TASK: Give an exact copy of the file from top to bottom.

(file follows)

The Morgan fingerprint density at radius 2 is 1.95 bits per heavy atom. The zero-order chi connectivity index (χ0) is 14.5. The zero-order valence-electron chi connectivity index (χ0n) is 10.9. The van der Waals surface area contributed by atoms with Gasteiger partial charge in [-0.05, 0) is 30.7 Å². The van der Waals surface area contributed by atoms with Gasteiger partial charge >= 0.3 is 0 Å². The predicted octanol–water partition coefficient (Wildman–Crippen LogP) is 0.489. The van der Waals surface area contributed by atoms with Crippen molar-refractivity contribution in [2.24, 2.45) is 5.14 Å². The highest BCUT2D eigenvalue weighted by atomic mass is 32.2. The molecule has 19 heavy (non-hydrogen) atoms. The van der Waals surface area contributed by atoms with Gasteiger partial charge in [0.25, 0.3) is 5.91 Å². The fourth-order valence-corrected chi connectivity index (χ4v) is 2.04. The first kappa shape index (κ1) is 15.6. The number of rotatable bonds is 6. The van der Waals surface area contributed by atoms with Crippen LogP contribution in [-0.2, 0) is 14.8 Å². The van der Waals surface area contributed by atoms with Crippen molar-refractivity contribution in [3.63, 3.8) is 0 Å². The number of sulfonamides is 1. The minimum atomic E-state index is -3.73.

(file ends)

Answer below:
The Morgan fingerprint density at radius 2 is 1.95 bits per heavy atom. The zero-order chi connectivity index (χ0) is 14.5. The zero-order valence-electron chi connectivity index (χ0n) is 10.9. The van der Waals surface area contributed by atoms with Gasteiger partial charge in [-0.05, 0) is 30.7 Å². The van der Waals surface area contributed by atoms with Gasteiger partial charge >= 0.3 is 0 Å². The predicted octanol–water partition coefficient (Wildman–Crippen LogP) is 0.489. The van der Waals surface area contributed by atoms with Crippen molar-refractivity contribution in [2.24, 2.45) is 5.14 Å². The highest BCUT2D eigenvalue weighted by atomic mass is 32.2. The molecule has 19 heavy (non-hydrogen) atoms. The van der Waals surface area contributed by atoms with Gasteiger partial charge in [0.25, 0.3) is 5.91 Å². The fourth-order valence-corrected chi connectivity index (χ4v) is 2.04. The first kappa shape index (κ1) is 15.6. The number of rotatable bonds is 6. The van der Waals surface area contributed by atoms with Crippen LogP contribution in [-0.2, 0) is 14.8 Å². The van der Waals surface area contributed by atoms with Crippen molar-refractivity contribution in [3.63, 3.8) is 0 Å². The number of sulfonamides is 1. The minimum atomic E-state index is -3.73.